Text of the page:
Fintech Lenders Did Better Job Meeting Intentions of the CARES Act, Study Finds
Fintech lenders doling out PPP not only reached smaller businesses on average but played an essential role in extending PPP loans to Black-and Hispanic-owned businesses, according to a study conducted by professors at the NYU Stern School of Business.
“Fintech lenders originated much smaller loans than other lenders, suggesting they served smaller firms on average,” researchers found. “Overall, we find that, relative to other lenders, [Minority Development Institutions] nonprofits, and fintech lenders make a substantially larger share of their loans to minority borrowers, particularly Black- and Hispanic-owned businesses.”
The team of economists looked over 3.4 million PPP transactions to determine what category of lenders had the highest minority share among their loans. Ryan Metcalf, Head of Public Policy for Funding Circle, member of the Innovative Lending Platform Association (ILPA), shared the full study on LinkedIn, pointing out that six ILPA members had contributed to saving jobs.
“(Funding Circle US, BlueVine, Kabbage, Inc, OnDeck, Fundbox, Lendio) provided more than 476,000 #PPP loans totaling $16.5 billion with an average loan size of ~$30,000, median loan size of $15,000, and helped save more than 2 million jobs,” Metcalf wrote. “And that was just in 2020.”
The study found that fintech lenders did a better job meeting the intention of the CARES act. While most lenders were giving out larger loans to large firms, fintech better reached actual small businesses with smaller loans on average.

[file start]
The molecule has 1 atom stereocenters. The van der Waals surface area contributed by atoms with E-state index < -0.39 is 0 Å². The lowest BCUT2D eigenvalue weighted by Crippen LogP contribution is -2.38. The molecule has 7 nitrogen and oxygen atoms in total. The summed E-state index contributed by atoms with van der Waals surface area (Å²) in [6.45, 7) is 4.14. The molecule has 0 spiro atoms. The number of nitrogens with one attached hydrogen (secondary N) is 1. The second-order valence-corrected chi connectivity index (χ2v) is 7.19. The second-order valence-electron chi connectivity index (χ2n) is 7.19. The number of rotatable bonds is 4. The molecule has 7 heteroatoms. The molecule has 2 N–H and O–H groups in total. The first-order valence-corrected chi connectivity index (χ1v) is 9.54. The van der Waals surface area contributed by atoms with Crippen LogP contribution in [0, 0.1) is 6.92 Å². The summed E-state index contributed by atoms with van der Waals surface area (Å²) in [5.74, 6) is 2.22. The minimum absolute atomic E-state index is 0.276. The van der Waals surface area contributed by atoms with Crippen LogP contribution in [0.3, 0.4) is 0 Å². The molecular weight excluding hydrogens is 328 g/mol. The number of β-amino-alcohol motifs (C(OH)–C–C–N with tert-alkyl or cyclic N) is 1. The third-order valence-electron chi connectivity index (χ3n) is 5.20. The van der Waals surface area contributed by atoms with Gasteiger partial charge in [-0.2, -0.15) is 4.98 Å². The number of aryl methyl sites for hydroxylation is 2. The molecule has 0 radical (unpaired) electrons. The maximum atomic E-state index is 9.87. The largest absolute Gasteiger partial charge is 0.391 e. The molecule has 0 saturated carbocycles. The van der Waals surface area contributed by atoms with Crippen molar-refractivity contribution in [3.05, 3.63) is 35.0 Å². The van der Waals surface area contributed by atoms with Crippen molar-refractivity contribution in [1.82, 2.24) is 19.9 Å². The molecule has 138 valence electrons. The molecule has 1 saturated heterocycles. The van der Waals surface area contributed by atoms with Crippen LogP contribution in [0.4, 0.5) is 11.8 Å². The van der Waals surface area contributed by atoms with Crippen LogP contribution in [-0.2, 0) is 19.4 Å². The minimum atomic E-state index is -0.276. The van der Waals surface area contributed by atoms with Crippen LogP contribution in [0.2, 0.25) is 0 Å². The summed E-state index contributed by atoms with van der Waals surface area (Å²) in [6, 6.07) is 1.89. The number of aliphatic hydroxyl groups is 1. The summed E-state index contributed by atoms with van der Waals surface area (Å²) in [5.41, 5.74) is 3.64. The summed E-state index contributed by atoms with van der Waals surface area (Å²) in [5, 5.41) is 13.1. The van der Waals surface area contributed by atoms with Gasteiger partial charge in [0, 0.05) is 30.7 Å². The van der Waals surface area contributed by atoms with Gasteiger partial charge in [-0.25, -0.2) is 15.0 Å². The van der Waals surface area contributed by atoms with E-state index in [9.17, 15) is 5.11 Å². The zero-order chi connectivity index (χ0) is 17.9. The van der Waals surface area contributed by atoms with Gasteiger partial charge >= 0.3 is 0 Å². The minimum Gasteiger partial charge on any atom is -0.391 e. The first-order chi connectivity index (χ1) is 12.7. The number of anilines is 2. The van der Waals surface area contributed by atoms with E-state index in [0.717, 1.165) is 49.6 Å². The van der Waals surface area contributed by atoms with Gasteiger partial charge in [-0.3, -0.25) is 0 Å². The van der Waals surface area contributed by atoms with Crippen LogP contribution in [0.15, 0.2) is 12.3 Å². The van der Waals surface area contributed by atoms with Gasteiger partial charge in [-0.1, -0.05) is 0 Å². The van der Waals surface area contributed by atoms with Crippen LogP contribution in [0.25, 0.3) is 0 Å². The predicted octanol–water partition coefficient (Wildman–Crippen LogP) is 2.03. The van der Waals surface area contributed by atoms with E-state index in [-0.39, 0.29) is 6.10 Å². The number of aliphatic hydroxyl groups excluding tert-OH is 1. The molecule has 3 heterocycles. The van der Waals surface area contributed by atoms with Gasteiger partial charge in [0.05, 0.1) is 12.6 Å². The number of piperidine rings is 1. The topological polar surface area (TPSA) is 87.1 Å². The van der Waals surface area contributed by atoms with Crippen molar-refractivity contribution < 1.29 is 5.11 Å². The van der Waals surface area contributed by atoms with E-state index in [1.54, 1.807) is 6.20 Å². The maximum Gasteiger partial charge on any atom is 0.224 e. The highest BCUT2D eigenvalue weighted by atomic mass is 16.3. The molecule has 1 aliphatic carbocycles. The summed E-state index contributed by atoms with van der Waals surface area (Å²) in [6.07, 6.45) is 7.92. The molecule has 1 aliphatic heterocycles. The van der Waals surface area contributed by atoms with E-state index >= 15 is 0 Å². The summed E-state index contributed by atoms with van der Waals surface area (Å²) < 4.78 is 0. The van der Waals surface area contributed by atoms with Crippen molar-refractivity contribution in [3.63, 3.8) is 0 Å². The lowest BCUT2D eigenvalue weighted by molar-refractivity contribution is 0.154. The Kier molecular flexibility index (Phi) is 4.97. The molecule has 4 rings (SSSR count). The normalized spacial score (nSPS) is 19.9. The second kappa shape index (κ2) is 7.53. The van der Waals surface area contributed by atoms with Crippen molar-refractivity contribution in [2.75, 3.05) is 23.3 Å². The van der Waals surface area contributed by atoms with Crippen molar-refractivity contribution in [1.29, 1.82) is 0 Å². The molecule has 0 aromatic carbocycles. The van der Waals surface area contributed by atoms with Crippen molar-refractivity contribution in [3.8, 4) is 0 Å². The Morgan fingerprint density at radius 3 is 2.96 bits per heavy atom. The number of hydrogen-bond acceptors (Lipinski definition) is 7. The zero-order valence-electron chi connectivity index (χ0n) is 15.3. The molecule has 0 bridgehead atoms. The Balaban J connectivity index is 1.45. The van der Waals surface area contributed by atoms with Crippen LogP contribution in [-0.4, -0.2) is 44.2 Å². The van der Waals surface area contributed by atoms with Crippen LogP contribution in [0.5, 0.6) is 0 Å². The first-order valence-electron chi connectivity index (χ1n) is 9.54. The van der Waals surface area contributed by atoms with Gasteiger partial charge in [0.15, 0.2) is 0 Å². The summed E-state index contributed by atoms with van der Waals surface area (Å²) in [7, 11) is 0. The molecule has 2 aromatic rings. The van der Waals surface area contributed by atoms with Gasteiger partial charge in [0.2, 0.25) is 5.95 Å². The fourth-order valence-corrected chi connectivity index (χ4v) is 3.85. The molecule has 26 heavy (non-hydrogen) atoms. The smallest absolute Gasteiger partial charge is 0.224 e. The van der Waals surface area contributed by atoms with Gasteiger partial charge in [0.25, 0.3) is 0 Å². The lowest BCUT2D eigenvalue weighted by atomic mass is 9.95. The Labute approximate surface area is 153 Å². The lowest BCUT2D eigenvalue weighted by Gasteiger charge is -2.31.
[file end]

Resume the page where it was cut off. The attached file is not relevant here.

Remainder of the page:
“Section 1102 of the CARES Act explicitly specified that the program should prioritize ‘small business concerns owned and controlled by socially and economically disadvantaged individuals,'” they wrote. “However, the SBA did not issue specific guidance for distributing the loans, leaving private financial institutions administering the loans to independently determine which businesses to serve first or at all.”
Instead, as has become clear, many funds went to larger firms and seemed to miss minority communities. The team compared the mean and median loan amounts for different Lenders, finding the smallest in both types were fintech loans.
Researchers put first and last names through a mathematical model to predict race because that data was not available from the majority. Then predictions were compared to the sample borrowers that self-reported race. The algorithm was 78% accurate in guessing black names, 84% in guessing Hispanic, 95% for Asian, and 99% accurate for white names.Last modified: February 22, 2021
Kevin Travers was a Reporter at deBanked.